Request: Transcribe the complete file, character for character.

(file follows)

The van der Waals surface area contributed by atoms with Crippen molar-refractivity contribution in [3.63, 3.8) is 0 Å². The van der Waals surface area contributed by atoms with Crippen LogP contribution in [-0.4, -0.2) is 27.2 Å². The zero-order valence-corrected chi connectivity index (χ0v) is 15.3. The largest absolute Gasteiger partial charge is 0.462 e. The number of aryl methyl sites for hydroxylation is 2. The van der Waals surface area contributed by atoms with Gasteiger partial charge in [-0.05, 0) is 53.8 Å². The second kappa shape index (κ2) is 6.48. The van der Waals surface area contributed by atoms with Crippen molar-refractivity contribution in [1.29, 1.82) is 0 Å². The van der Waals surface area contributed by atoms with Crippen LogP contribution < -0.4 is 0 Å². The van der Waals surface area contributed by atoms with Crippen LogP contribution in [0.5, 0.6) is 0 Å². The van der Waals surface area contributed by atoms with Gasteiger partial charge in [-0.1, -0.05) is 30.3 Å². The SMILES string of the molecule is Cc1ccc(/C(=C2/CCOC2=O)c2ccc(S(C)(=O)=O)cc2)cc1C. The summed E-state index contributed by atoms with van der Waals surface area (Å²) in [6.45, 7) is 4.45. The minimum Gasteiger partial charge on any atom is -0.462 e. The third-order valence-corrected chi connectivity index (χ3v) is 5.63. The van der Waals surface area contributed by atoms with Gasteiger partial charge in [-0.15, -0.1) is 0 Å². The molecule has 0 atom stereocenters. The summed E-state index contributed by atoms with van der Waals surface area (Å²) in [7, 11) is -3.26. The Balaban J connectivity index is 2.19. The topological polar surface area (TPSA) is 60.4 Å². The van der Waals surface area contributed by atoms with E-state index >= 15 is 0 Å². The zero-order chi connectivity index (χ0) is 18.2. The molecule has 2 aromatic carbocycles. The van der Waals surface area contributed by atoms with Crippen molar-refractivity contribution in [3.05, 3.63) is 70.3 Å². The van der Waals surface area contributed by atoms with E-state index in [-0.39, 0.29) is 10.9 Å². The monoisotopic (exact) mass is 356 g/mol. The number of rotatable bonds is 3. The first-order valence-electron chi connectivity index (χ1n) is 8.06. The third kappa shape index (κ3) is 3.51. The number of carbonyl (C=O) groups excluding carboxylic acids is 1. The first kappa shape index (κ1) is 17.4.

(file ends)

The van der Waals surface area contributed by atoms with Crippen molar-refractivity contribution in [3.63, 3.8) is 0 Å². The van der Waals surface area contributed by atoms with Crippen LogP contribution in [-0.4, -0.2) is 27.2 Å². The zero-order valence-corrected chi connectivity index (χ0v) is 15.3. The largest absolute Gasteiger partial charge is 0.462 e. The number of aryl methyl sites for hydroxylation is 2. The van der Waals surface area contributed by atoms with Gasteiger partial charge in [-0.05, 0) is 53.8 Å². The second kappa shape index (κ2) is 6.48. The van der Waals surface area contributed by atoms with Crippen molar-refractivity contribution in [1.29, 1.82) is 0 Å². The van der Waals surface area contributed by atoms with Crippen LogP contribution < -0.4 is 0 Å². The van der Waals surface area contributed by atoms with Crippen LogP contribution in [0.5, 0.6) is 0 Å². The van der Waals surface area contributed by atoms with Gasteiger partial charge in [-0.1, -0.05) is 30.3 Å². The SMILES string of the molecule is Cc1ccc(/C(=C2/CCOC2=O)c2ccc(S(C)(=O)=O)cc2)cc1C. The summed E-state index contributed by atoms with van der Waals surface area (Å²) in [6.45, 7) is 4.45. The minimum Gasteiger partial charge on any atom is -0.462 e. The third-order valence-corrected chi connectivity index (χ3v) is 5.63. The van der Waals surface area contributed by atoms with Gasteiger partial charge in [-0.15, -0.1) is 0 Å². The molecule has 0 atom stereocenters. The summed E-state index contributed by atoms with van der Waals surface area (Å²) in [7, 11) is -3.26. The Balaban J connectivity index is 2.19. The topological polar surface area (TPSA) is 60.4 Å². The van der Waals surface area contributed by atoms with E-state index >= 15 is 0 Å². The zero-order chi connectivity index (χ0) is 18.2. The molecule has 2 aromatic carbocycles. The van der Waals surface area contributed by atoms with Crippen molar-refractivity contribution in [3.05, 3.63) is 70.3 Å². The van der Waals surface area contributed by atoms with E-state index in [-0.39, 0.29) is 10.9 Å². The monoisotopic (exact) mass is 356 g/mol. The number of rotatable bonds is 3. The first-order valence-electron chi connectivity index (χ1n) is 8.06. The third kappa shape index (κ3) is 3.51. The number of carbonyl (C=O) groups excluding carboxylic acids is 1. The first kappa shape index (κ1) is 17.4.